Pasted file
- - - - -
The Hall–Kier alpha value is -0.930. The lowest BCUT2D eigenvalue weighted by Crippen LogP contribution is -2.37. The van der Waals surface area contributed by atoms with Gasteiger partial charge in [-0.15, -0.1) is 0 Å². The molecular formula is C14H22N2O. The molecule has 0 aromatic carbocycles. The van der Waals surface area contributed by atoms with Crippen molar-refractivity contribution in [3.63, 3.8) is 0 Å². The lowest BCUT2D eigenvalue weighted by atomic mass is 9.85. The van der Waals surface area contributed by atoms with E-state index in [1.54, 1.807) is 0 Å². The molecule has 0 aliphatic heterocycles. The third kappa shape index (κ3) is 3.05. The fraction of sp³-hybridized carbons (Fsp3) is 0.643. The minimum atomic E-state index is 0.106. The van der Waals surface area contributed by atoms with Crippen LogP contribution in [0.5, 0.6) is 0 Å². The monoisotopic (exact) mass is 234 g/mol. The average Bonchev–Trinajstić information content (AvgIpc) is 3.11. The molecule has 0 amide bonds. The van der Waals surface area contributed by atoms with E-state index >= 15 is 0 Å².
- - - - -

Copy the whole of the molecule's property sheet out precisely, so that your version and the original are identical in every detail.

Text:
The Hall–Kier alpha value is -0.930. The lowest BCUT2D eigenvalue weighted by Crippen LogP contribution is -2.37. The van der Waals surface area contributed by atoms with Gasteiger partial charge in [-0.15, -0.1) is 0 Å². The molecular formula is C14H22N2O. The molecule has 0 aromatic carbocycles. The van der Waals surface area contributed by atoms with Crippen molar-refractivity contribution in [3.63, 3.8) is 0 Å². The lowest BCUT2D eigenvalue weighted by atomic mass is 9.85. The van der Waals surface area contributed by atoms with E-state index in [1.54, 1.807) is 0 Å². The molecule has 0 aliphatic heterocycles. The third kappa shape index (κ3) is 3.05. The fraction of sp³-hybridized carbons (Fsp3) is 0.643. The minimum atomic E-state index is 0.106. The van der Waals surface area contributed by atoms with Crippen LogP contribution in [0.5, 0.6) is 0 Å². The monoisotopic (exact) mass is 234 g/mol. The average Bonchev–Trinajstić information content (AvgIpc) is 3.11. The molecule has 0 amide bonds. The van der Waals surface area contributed by atoms with E-state index >= 15 is 0 Å².